My wife and I have discovered our love for canoeing and have been having a great time on the water for a couple of years now. One of the things that has come to my attention is our lack of knowledge in regards to tying knots in general, and what would be the best knot for the given job (canoe camping, etc.). I did go ahead and get a couple of basic knot tying manuals but thought it would be interesting to hear from others as to their favorites.

Knot Cards
You might want to check out these handy reference cards:




Bowline, truckers hitch, taut line hitch, prussick knot are all useful knots to know. Here’s an animated page on tying knots


Just Add…
…a reef knot and a rolling half-hitch to the above, and that should do anythying you need to do.

Master 1 knot at a time
and find uses for each one. Tying the knot for a useful application will help more than just learning to tie the knot.

Learning all the useful knots at one time can be confusing.

Paddlin’ on


Only two …
The square knot and the bowline are really all you need to learn.

There may be other, more “elegant” solutions, but I’ve found these two extremely reliable knots have served me well in 40+ years of sailing and paddling.

Also, while half-hitches may sometimes be the only solution, I’ve learned to never, ever trust them and now rely exclusively on webbed straps for tiedowns.

Add the Figure eight to the list
simple to tie, can be used for a stopper, or a quick easy loop. It will always hold. And it can ALWAYS be untied.

Learning a new knot is always fun.

good advice
Those cards look good. I have a knot book that categorizes each into specific uses, which is nice. These guys who say you only need a few are absolutely right; beyond that it can just be fun and handy to learn a few more, but that’s up to you (I enjoy it).

no! square knots suck
The square knot is an essentially useless knot.

I get the most use out of the same four knots:

bowline (tie off to a fixed point), sheet bend (connect two lines), trucker’s hitch (cinch a line tight), and a double overhand knot (secure a free standing end).

But suppose I’d use a clove hitch if I ever had the use for it (tying up my horse, etc.)

paddle tarp pole
using a clove hitch to tie your paddle into a tarp line works well. agreed on the square knot. worthless as tits on a boar.


The basic essentials of Knots
The basic essentials of knots for the outdoors by Cliff Jacobson is a very good little book in which Cliff has *'d his ten favorite knots/hitches.

These are the anchor bend, bowline, butterfly noose, clove hitch, one half/two half hitches, monofilament fishing knot, power cinch, quick release loop, sheet bend, and timber hitch.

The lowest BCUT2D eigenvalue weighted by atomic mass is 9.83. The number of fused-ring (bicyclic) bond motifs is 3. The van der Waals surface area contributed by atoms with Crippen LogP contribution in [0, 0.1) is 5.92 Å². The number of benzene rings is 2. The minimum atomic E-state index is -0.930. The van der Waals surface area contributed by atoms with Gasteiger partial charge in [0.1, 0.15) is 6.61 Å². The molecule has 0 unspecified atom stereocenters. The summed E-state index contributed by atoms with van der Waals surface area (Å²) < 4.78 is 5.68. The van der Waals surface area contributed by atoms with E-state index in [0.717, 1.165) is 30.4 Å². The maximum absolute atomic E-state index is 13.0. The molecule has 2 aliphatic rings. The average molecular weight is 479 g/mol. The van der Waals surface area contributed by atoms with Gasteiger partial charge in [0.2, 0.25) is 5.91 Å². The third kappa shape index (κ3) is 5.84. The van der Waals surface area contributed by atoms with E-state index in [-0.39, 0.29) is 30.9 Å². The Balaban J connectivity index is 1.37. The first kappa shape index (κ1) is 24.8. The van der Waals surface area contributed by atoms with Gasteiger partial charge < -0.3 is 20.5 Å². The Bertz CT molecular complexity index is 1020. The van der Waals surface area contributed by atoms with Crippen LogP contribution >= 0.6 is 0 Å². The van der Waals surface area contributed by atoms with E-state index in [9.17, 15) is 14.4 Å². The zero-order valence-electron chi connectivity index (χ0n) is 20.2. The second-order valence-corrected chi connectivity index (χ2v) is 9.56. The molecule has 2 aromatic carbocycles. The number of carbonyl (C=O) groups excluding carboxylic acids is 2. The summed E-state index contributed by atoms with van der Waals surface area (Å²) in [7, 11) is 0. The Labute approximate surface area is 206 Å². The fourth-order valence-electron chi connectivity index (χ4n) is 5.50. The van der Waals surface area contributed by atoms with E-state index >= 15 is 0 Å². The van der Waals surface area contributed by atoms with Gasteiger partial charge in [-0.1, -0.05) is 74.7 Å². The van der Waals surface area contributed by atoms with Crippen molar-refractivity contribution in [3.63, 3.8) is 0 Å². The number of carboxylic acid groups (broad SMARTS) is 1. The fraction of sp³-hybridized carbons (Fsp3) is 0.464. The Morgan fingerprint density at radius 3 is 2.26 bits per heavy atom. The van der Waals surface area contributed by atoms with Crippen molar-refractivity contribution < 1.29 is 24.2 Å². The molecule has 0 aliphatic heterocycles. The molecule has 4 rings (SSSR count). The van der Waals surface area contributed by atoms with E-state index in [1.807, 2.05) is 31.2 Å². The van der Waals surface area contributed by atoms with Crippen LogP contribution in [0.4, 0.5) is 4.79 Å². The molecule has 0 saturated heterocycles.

those are four good knots to know
and don’t forget the figure 8

I have an old tow belt of your design that I picked up at a garage sale. Can I ask, what is the knot you used to tie off the line inside the tow belt? I tried to reverse engineer it, but the CIA destroyed my videotape.

One more for the list
Jim’s Double Secret Secure Bowline. Eliminates the need for half-hitches on the free end.


If you learn nothing else: bowline

– Last Updated: Jan-08-08 3:21 PM EST –

Rabbit comes out of the hole, behind the tree, back down the hole.

Seriously, while other bends or knots may do a better job, you can use this for "almost" any application where you don't know the prefered knot or bend to use.

Just kidding, Brent. :wink:

Knot cards are a really handy way to remember knots until you can do them in your sleep. When I was a sea scout new scouts carried them a lot, but our ship had a tradition that you had to burn yours when you earned your Ordinary rank.

do consider …
You say: The square knot is an essentially useless knot.

I say: Not when properly used, as in lashing and reefing. Otherwise, you’re looking at a ‘knife’ knot.

You say:

I get the most use out of the same four knots:

bowline (tie off to a fixed point),

I say: yep, but it has many more possibilities

you say: sheet bend (connect two lines)

I say: two bowlines accomplish the same task and do not require constant stress on the line to remain securely tied

you say: trucker’s hitch (cinch a line tight),

I say: pull out your wallet and buy proper tiedowns

you say: and a double overhand knot (secure a free standing end).

I say: I don’t really consider twisting and looping the end of a rope to be a knot, but this one and the figure-eight are technically knots, so one or the other would come in handy.

But suppose I’d use a clove hitch if I ever had the use for it (tying up my horse, etc.)

Ahh, but in the Double Secret Bowline
the rabbit then goes around the root, out the hole, and up the tree.

Makes it very secure.


Double/triple fisherman’s
To make all those handy rope loops.

8 on a bight
would be my guess.